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CO2 Capture and Regeneration at Low Temperatures

Research Triangle Institute (RTI)
Novel Non-Aqueous CO2 Solvents and Capture Process with Substantially Reduced Energy Penalties
Graphic of RTI's technology
Program: 
ARPA-E Award: 
$2,475,501
Location: 
Research Triangle Park, NC
Project Term: 
07/01/2010 to 09/30/2013
Project Status: 
ALUMNI
Technical Categories: 
Critical Need: 

Coal-fired power plants provide nearly 50% of all electricity in the U.S. While coal is a cheap and abundant natural resource, its continued use contributes to rising carbon dioxide (CO2) levels in the atmosphere. Capturing and storing this CO2 would reduce atmospheric greenhouse gas levels while allowing power plants to continue using inexpensive coal. Carbon capture and storage represents a significant cost to power plants that must retrofit their existing facilities to accommodate new technologies. Reducing these costs is the primary objective of the IMPACCT program.

Project Innovation + Advantages: 

Research Triangle Institute (RTI) is developing a solvent and process that could significantly reduce the temperature associated with regenerating solvent and CO2 captured from the exhaust gas of coal-fired power plants. Traditional CO2 removal processes using water-based solvents require significant amount of steam from power plants in order to regenerate the solvent so it can be reused after each reaction. RTI's solvents can be better at absorbing CO2 than many water-based solvents, and are regenerated at lower temperatures using less steam. Thus, industrial heat that is normally too cool to re-use can be deployed for regeneration, rather than using high-value steam. This saves the power plant money, which results in increased cost savings for consumers.

Potential Impact: 

If successful, RTI's non-water-based CO2 solvents would substantially reduce the cost of carbon capture to coal-fired power plants. This will limit the costs that are passed onto consumers and limit the amount of greenhouse gases released into the atmosphere.

Security: 

Enabling continued use of domestic coal for electricity generation will preserve the stability of the electric grid.

Environment: 

Carbon capture technology could prevent more than 800 million tons of CO2 from being emitted into the atmosphere each year.

Economy: 

Enabling cost-effective carbon capture systems could accelerate their adoption at existing power plants.

Innovation Update: 

(As of December 2016) 
The RTI International team has demonstrated significant potential to lower the cost of carbon capture in coal-fired power plants compared with the incumbent amine treatment process. RTI developed a non-aqueous solvent (NAS) that could potentially reduce the energy required for carbon capture by 20-30%. Following completion of its ARPA-E project, RTI initiated a follow-on collaboration with Linde LLC and was awarded funding by the National Energy Technology Laboratory (NETL) to refine the NAS solvents and test them in a larger facility. Since then, hundreds of hours of bench-scale testing have been completed, and the results indicate that the NAS technology can reduce required capture energy to less than two gigajoules per ton of carbon dioxide (CO2), consistent with RTI’s initial projections of a 20-30% reduction in energy required compared to state-of-the-art.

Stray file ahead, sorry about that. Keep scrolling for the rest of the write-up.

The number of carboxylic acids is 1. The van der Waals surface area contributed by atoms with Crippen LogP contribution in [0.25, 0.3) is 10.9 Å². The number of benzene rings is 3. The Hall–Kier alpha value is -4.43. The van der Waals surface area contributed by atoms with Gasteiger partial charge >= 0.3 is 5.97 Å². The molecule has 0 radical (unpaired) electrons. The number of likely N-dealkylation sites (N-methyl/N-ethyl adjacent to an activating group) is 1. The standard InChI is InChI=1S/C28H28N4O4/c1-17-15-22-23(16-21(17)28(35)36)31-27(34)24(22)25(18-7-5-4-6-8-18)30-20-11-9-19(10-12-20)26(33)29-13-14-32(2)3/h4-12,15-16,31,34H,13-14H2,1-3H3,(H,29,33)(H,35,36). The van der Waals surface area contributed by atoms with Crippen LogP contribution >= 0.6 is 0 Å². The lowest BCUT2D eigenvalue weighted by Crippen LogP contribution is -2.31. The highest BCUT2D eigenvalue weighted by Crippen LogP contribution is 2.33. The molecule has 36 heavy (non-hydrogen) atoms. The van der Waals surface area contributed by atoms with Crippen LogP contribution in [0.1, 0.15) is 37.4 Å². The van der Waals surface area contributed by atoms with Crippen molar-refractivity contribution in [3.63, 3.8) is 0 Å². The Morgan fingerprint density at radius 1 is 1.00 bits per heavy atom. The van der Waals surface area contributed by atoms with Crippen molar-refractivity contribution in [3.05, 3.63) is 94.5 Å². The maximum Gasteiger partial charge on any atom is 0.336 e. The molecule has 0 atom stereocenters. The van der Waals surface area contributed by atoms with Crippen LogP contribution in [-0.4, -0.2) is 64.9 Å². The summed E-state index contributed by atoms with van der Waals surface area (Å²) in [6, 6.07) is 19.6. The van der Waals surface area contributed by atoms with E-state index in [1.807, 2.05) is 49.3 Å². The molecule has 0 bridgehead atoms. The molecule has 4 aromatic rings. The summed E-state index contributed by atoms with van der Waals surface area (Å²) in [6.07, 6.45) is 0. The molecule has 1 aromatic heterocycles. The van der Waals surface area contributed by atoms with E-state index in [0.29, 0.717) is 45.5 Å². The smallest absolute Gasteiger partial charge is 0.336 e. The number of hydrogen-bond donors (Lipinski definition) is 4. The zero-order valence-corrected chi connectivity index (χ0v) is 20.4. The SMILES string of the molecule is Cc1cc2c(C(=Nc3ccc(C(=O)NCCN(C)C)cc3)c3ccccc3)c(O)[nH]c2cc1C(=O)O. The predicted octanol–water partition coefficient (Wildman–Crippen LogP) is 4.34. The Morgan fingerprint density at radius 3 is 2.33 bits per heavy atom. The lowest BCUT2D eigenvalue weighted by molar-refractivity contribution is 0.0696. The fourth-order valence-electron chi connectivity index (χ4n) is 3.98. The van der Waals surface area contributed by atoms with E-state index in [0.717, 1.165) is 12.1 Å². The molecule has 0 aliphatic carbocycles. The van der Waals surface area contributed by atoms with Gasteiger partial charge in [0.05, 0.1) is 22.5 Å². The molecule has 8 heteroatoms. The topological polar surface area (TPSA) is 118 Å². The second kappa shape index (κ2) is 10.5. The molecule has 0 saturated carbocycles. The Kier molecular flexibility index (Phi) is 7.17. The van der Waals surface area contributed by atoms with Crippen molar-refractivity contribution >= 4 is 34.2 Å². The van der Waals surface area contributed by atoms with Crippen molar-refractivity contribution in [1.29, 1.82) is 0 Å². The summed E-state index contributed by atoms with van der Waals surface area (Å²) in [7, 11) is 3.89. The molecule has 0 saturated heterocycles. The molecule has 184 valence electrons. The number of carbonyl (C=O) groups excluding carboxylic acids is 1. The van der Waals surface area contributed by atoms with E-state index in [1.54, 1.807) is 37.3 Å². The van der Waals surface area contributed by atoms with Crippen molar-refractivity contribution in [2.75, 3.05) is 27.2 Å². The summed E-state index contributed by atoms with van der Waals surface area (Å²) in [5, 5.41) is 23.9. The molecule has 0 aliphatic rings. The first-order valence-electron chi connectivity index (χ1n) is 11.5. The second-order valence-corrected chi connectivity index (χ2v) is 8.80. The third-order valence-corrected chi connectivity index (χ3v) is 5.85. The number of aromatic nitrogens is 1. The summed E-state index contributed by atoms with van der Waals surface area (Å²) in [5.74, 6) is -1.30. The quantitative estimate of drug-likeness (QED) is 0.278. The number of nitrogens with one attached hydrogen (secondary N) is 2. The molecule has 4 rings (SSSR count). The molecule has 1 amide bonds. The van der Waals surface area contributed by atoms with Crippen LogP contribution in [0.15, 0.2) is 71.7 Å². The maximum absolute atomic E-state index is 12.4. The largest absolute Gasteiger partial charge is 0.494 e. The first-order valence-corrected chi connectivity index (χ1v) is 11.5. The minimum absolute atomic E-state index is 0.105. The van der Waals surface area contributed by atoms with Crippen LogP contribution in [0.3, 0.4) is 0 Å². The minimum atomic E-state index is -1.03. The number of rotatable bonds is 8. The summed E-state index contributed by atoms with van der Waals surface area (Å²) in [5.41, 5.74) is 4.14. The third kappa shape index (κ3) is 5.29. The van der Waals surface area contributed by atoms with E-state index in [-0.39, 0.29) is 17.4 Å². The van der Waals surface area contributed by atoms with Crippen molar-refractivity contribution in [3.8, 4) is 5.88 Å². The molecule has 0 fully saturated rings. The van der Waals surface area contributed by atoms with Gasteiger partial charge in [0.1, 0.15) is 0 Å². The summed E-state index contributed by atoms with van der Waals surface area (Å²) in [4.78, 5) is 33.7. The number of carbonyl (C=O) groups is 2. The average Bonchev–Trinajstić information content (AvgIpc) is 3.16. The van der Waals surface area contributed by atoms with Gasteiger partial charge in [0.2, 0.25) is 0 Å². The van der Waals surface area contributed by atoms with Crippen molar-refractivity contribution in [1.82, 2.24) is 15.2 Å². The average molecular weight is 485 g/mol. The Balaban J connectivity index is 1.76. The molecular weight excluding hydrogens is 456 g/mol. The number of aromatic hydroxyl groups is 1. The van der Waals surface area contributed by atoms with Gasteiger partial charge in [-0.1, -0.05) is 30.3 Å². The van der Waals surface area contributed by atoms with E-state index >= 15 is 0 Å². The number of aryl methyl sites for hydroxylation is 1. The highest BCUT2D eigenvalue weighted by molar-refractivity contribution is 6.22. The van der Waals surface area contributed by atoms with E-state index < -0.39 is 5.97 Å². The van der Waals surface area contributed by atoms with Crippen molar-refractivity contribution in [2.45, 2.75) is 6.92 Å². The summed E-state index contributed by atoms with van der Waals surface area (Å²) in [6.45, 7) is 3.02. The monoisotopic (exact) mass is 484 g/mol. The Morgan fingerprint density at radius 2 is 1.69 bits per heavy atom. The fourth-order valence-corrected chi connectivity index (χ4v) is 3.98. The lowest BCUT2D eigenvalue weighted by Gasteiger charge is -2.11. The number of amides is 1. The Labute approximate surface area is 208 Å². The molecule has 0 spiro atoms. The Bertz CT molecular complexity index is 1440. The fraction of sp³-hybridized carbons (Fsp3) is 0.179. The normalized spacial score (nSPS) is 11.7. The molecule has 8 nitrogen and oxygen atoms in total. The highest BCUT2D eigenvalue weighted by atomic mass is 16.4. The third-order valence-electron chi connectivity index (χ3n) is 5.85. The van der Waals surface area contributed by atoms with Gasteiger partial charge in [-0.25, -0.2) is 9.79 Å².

Following that project, RTI received additional federal funding from NETL to scale the RTI NAS process up to a 60 kW facility in collaboration with SINTEF, a Norwegian research company. The SINTEF facility is being outfitted with a multiburner that allows, for the first time, testing of NAS in coal-derived flue gas. The results will be used to create a more accurate projection of the CO2 capture cost for NAS.

The RTI team screened a large number of solvents to identify candidates with: (1) low water solubility to avoid excess water uptake; (2) low vapor pressure to reduce solvent losses; (3) low heat capacity to minimize the energy required to regenerate the solvent; and (4) low corrosivity. RTI ultimately selected five solvents that could potentially meet the target of being regenerated at temperatures below 120 degrees Celsius, the current minimum temperature for amine solvents. After conducting long-term testing, RTI designated the most promising solvent composition NAS-2. NAS-2 was tested for 600 hours in simulated flue gas, which included contaminates such as sulfur dioxide. The team concluded that with some sulfur cleanup at power plants, the degradation rate of their solvent would be no more than 1% per 100 hours. 

For a detailed assessment of the RTI project and impact, please click here.

Contacts
ARPA-E Program Director: 
Dr. Ping Liu
Project Contact: 
Dr. Luke Coleman
Partners
BASF
Release Date: 
4/29/2010